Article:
On appeal Muhammed has abandoned his claims against Allen and initially argues that summary judgment for the City and Volland was not proper because there is a dispute regarding whether Mitchell actually robbed LaSalle Bank. According to Muhammed, the robber's identity is material to the outcome of the lawsuit. It is undisputed that Mitchell threatened the officers with a gun subsequent to the time the officers knew that an armed robbery had been completed. This makes the identity of the individual who robbed the bank irrelevant in assessing whether Volland was justified in shooting Mitchell in the factual situation set forth above. See Garner, 471 U.S. at 11, 105 S. Ct. 1694.
Muhammed also argues that the second round of shots fired by Volland could be viewed as excessive force because Mitchell either did not aim a gun at Volland or was incapacitated by Volland's first set of shots. Muhammed has failed to identify any specific eyewitness testimony that contradicts Volland's testimony that Mitchell aimed his gun at Volland after he had aimed at Allen. He does allude to purported testimony evidencing "the locations and the effects of the various bullet wounds to" Mitchell in an attempt to cast doubt on whether Volland needed to fire a second round of shots at Mitchell to incapacitate him, but Muhammed has not identified any such testimony in the record before us. Without some evidence of a disputed material fact, summary judgment was appropriate. Outlaw, 259 F.3d at 837.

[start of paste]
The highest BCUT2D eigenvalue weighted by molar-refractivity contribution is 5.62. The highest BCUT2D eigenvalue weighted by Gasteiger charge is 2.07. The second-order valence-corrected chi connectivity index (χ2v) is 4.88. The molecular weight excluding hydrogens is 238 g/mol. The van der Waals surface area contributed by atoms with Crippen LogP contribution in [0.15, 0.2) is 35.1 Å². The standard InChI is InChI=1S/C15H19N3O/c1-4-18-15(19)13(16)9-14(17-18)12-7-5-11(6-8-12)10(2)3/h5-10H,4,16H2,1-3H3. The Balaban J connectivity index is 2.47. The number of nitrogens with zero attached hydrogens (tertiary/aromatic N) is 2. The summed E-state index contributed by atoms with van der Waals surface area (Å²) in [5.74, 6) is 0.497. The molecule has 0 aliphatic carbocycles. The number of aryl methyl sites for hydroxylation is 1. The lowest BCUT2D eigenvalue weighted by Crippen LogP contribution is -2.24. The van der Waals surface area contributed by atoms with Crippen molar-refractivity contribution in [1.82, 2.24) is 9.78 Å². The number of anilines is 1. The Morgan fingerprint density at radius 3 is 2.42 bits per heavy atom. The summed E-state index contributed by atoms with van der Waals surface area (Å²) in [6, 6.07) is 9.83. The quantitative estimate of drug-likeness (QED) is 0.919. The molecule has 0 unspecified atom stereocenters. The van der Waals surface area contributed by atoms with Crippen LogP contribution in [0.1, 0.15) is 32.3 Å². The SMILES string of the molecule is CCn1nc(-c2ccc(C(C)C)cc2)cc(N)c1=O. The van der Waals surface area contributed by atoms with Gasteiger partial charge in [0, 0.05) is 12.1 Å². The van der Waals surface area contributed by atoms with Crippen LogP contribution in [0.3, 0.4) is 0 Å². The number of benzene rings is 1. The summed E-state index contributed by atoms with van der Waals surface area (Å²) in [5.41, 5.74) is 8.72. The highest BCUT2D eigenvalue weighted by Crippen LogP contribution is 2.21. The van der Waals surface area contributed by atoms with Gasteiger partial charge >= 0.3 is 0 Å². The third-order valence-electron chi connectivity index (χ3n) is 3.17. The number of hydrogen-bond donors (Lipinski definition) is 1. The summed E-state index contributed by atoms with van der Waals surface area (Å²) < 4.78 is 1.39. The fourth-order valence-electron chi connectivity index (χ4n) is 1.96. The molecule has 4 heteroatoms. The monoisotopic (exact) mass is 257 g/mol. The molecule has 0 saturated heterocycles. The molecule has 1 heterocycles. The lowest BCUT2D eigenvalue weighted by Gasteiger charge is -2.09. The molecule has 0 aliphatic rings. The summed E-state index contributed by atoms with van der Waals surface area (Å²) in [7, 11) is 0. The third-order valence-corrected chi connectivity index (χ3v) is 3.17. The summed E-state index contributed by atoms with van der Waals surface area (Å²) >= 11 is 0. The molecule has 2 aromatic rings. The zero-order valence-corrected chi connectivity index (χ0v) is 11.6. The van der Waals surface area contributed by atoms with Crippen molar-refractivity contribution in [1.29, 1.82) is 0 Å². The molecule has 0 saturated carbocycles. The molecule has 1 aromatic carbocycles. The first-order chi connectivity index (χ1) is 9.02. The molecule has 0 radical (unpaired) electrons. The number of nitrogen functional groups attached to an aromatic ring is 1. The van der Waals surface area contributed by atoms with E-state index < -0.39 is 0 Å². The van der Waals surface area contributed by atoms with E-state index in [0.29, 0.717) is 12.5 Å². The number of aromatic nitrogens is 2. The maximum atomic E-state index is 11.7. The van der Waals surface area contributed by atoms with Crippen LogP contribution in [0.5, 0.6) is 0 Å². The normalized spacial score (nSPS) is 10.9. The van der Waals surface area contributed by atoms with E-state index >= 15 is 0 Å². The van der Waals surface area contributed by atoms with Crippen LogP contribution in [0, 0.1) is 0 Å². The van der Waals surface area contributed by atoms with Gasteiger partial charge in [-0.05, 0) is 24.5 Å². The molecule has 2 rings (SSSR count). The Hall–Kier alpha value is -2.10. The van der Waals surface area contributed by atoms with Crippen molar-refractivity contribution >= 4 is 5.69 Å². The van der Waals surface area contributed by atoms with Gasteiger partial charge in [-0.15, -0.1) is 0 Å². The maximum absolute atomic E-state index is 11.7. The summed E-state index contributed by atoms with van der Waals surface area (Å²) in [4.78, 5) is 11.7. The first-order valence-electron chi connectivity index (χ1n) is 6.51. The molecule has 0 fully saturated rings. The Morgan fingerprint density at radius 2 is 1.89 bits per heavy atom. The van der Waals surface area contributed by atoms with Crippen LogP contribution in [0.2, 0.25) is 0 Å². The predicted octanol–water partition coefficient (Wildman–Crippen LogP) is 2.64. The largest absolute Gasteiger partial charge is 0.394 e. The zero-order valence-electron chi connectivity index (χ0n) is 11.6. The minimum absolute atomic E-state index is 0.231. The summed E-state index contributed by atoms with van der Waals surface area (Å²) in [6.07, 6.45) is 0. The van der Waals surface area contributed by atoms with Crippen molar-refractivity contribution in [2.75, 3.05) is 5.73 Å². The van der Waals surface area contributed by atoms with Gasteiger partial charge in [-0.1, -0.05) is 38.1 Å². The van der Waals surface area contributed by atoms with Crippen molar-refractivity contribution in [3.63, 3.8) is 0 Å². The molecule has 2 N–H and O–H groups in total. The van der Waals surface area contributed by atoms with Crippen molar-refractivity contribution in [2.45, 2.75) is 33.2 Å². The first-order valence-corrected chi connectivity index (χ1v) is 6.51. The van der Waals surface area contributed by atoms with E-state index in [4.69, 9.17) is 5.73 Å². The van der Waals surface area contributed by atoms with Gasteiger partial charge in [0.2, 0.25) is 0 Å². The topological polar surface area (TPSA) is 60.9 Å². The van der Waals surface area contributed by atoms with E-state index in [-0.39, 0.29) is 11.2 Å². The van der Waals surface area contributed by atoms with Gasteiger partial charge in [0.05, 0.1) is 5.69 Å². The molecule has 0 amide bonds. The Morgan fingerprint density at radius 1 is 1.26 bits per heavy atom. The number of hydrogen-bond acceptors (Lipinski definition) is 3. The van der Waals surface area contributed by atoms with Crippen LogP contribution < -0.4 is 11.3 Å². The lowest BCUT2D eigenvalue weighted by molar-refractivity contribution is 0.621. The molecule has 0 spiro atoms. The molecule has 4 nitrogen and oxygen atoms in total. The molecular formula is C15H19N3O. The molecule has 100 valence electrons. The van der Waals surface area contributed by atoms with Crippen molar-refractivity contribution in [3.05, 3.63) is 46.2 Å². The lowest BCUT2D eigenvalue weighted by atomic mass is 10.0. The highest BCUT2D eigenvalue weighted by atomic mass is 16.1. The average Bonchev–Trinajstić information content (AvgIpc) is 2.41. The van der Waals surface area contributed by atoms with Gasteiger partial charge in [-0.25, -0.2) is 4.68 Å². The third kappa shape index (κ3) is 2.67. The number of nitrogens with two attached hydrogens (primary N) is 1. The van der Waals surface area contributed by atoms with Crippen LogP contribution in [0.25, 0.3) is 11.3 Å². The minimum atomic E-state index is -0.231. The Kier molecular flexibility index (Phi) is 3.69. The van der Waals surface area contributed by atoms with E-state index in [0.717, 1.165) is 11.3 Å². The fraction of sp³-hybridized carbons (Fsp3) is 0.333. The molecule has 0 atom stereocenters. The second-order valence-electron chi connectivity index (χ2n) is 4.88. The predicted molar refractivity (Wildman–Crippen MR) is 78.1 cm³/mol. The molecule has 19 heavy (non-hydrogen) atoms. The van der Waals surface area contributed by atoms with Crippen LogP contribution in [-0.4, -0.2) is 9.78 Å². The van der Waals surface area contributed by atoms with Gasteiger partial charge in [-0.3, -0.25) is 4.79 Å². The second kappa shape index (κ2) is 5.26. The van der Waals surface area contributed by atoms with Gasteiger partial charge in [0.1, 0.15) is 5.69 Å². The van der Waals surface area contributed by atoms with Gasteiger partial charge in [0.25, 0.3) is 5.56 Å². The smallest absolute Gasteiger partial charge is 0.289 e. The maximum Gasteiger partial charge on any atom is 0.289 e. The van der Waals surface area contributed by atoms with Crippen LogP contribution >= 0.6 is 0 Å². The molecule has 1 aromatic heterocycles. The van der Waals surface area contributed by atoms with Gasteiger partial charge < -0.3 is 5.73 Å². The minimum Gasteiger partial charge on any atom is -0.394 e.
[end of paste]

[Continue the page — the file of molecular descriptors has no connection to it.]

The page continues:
Muhammed finally argues that summary judgment was not appropriate because a jury could choose to disbelieve Volland's account of the shooting. To have prevented summary judgment, Muhammed needed to provide specific evidence when attacking Volland's credibility, such as contradictory eyewitness accounts or other impeachment evidence. See Walter v. Fiorenzo, 840 F.2d 427, 434 (7th Cir. 1988) ("A motion for summary judgment cannot be defeated merely by an opposing party's incantation of lack of credibility over a movant's supporting affidavit.").
The district court grant of summary judgment is hereby AFFIRMED.